The basic Oz story in Baum’s first book, The Wonderful Wizard of Oz, and in several movie adaptations of it, is built around homecoming: the need to return to and affirm one’s home. Dorothy searches for something better, something not available to her at home in Kansas, and she winds up finding it while in Oz. But whatever “Home” is, it is not in Oz, nor even Oz itself; Dorothy finds her home within herself. In every version of the tale, there is a strong connection between Home and self-knowledge.
The reigning Wizard of self-knowledge in Western history is Socrates, the hero of Plato’s dialogues. In Plato’s Republic—that ever constant touchstone of philosophy even today—Socrates tries to explain, among other things, the process of learning and education, as a process of acquiring self-knowledge. To explain it Socrates uses a visual metaphor that has come to be called the cave allegory. It’s a story about the journey a person (or soul or spirit or mind—it depends on which philosophical theory you want to align yourself with) makes when traveling from ignorance to knowledge, and I think it’s pretty obvious Dorothy travels this road in Baum’s story.
Socrates asks Glaucon and Adiemantus, his main questioners, to imagine what it would be like to have lived one’s whole life in bondage in the depths of a cave; you are bound in place, cannot even turn your head. You can only look forward, and all you see on the cave wall before you are weird shapes in flickering light and all you hear are garbled sounds (514a-b). Socrates describes the scene like this:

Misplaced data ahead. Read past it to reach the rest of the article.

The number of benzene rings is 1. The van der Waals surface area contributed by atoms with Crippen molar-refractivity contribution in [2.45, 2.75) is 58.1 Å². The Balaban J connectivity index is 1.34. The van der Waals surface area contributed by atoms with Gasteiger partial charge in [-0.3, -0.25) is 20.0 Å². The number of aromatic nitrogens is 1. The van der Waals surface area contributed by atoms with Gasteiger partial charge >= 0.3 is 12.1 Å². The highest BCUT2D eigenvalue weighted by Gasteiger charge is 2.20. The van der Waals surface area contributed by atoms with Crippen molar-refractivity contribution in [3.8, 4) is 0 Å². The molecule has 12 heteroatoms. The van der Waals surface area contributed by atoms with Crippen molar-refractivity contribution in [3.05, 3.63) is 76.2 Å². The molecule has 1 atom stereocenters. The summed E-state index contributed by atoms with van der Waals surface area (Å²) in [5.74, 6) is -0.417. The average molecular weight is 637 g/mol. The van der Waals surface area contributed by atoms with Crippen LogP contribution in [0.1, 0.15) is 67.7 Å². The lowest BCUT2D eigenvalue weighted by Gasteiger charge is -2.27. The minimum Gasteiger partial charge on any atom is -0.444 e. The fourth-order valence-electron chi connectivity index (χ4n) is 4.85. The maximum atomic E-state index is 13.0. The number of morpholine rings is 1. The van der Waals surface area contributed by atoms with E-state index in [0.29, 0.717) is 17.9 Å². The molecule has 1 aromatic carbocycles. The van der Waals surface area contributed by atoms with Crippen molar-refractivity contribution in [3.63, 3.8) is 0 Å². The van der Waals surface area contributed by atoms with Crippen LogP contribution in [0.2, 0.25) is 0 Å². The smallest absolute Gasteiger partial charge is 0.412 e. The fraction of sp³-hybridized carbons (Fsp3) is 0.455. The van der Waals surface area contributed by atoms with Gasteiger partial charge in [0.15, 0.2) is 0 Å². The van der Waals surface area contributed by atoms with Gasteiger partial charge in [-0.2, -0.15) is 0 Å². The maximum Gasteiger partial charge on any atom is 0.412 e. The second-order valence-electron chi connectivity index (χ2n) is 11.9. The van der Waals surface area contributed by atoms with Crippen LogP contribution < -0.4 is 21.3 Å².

The men have been there from childhood, with their neck and legs in fetters, so that they remain in the same place and can only see ahead of them, as their bonds prevent them from turning their heads. Light is provided by a fire burning some way behind and above them. Between the fire and the prisoners, some way behind them and on a higher ground, there is a path across the cave and along this a low wall has been built, like the screen at a puppet show in front of the performers who show their puppets above it … See then also men carrying along that wall, so that they overtop it, all kinds of artifacts, statues of men, reproductions of other animals in stone or wood fashioned in all sorts of ways, and, as is likely, some of the carriers are talking while others are silent. (514a-515a, Plato, Republic, Hackett Publishing Co., 1974)